That case presented a stronger set of facts to establish doing business than the case at bar. It appeared there that three officers of the defendant were residents in the State of New York; that regularly and systematically purchases of merchandise were made here; and that the suit was brought to recover the purchase price of merchandise bought here by the defendant. ( Green v. B. M., 203 N.Y.S. 464, 466 ; Meyer v. Sachs Mfg. Co., 200 A.D. 458.)
It has been held that the maintenance of an office within the State of New York does not establish that a foreign corporation is doing business here. ( Lillibridge, Inc., v. Johnson Bronze Co., 247 N.Y. 548.)
Nor does the continued presence of an officer here establish that a foreign corporation is doing business. ( International Fuel Iron Corp. v. Donner Steel Co., 242 N.Y. 224; Riverside Dan River Cotton Mills v. Menefee, supra.)
New York State courts must yield to Federal decisions on questions involving the jurisdiction over foreign corporations. ( Dollar Co. v. Canadian Car Foundry Co., supra; Bagdon v. Philadelphia Reading Coal Iron Co., 217 N.Y. 432.)
Furthermore, the fact that a domestic corporation controls a foreign corporation by stock ownership and directs its management and operation does not subject the foreign corporation to the jurisdiction of our courts.
Compania Mexicana Refinadora Island v. Compania Metropolitana De Oleoductos ( 250 N.Y. 203, 208): "The defendant corporations cannot be said to have come into the State merely because the parent company, exercising domination derived from its stock ownership, gave directions as to the manner in which the defendants' officers in Mexico should conduct the defendants' affairs. Such directions constitute no part of the corporate business. In giving those directions, the parent company did not act as agent for the subsidiary corporation. It acted only for itself."
It is, therefore, respectfully submitted to this honorable court that as the defendant had no place for the transaction of business within this State, and has failed to file a certificate allowing it to do business in this State, and pursuant to section 229 of the Civil Practice Act and section 224 of the General Corporation Law of 1929, the service of the said summons and complaint upon the president of the defendant corporation should be vacated and set aside, and the defendant should recover the costs incurred in this proceeding.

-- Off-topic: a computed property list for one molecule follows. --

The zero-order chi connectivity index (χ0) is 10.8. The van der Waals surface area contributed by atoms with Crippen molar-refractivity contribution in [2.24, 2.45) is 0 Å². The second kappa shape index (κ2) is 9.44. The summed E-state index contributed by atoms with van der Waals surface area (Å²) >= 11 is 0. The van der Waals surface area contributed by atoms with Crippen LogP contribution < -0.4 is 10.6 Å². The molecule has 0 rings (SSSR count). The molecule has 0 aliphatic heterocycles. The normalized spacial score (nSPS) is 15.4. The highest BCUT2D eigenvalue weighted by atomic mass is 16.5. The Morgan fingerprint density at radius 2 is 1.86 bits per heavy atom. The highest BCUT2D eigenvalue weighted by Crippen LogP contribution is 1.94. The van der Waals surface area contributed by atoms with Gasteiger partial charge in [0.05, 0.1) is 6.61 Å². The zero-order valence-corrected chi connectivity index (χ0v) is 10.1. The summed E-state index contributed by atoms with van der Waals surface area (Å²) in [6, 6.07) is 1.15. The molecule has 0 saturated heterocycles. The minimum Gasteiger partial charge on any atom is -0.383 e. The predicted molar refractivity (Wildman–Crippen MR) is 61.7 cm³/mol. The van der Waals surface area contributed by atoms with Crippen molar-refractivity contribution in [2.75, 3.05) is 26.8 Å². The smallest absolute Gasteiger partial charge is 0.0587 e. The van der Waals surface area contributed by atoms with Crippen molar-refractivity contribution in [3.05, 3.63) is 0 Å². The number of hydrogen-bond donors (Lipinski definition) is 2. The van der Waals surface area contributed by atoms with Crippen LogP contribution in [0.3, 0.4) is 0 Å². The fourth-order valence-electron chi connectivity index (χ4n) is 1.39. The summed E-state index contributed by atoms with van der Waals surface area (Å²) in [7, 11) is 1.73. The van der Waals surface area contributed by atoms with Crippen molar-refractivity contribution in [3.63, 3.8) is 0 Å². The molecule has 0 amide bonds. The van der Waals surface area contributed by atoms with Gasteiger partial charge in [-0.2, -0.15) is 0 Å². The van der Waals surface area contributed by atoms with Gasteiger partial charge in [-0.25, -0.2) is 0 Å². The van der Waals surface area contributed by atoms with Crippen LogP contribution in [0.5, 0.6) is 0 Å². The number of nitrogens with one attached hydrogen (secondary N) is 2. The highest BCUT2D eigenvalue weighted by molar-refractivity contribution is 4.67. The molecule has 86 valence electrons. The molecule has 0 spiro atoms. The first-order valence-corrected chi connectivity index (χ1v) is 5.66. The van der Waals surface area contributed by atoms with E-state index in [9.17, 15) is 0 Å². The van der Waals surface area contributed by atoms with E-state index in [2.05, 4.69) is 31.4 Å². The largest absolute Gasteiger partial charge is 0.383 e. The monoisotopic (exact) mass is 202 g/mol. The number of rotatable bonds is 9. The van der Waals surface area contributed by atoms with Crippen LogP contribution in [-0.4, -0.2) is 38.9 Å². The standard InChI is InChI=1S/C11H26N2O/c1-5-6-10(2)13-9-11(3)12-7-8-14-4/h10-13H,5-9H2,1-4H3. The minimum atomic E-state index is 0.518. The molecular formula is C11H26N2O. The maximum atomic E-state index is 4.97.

All of which is respectfully submitted to this honorable court.
A motion having been made by the defendant for an order vacating and setting aside the service of a summons herein, and said motion having duly come on to be heard on June 4, 1930, and this court by order dated June 4, 1930, having directed that the issue as to the acts done by the defendant with respect to doing business within the State be referred to Hon. Alexander Finelite, official referee, to hear and report, and the report of the official referee, dated June 27, 1930, having been filed with the clerk of this court, and a motion having been made by the defendant to confirm said report, and said motion having duly come on to be heard, now, upon reading and filing the order to show cause dated May, 1930, the affidavits of W.A. Jonas, verified May 23, 1930, and June 3, 1930, submitted in support of said motion, and the affidavit of Milton Kohn, verified May 26, 1930, submitted in opposition to the motion, the order of this court, dated June 4, 1930, the report of Official Referee Alexander Finelite, dated June 27, 1930, the notice of motion dated June 30, 1930, and after hearing Mr. Chester Bordeau in support of the motion and Mr. Jules Goldstein in opposition thereto, and due deliberation having been had thereon, it is hereby
Ordered, that the motion to confirm the report of Hon. Alexander Finelite, referee, dated June 27, 1930, be and the same hereby is confirmed in all respects, and it is further
Ordered, that the motion of the defendant to vacate the service of the summons herein be and the same hereby is granted, and it is further
Ordered, that the plaintiff pay the defendant ten dollars costs on this motion and fifteen dollars costs and disbursements in connection with the reference before Hon. Alexander Finelite, referee.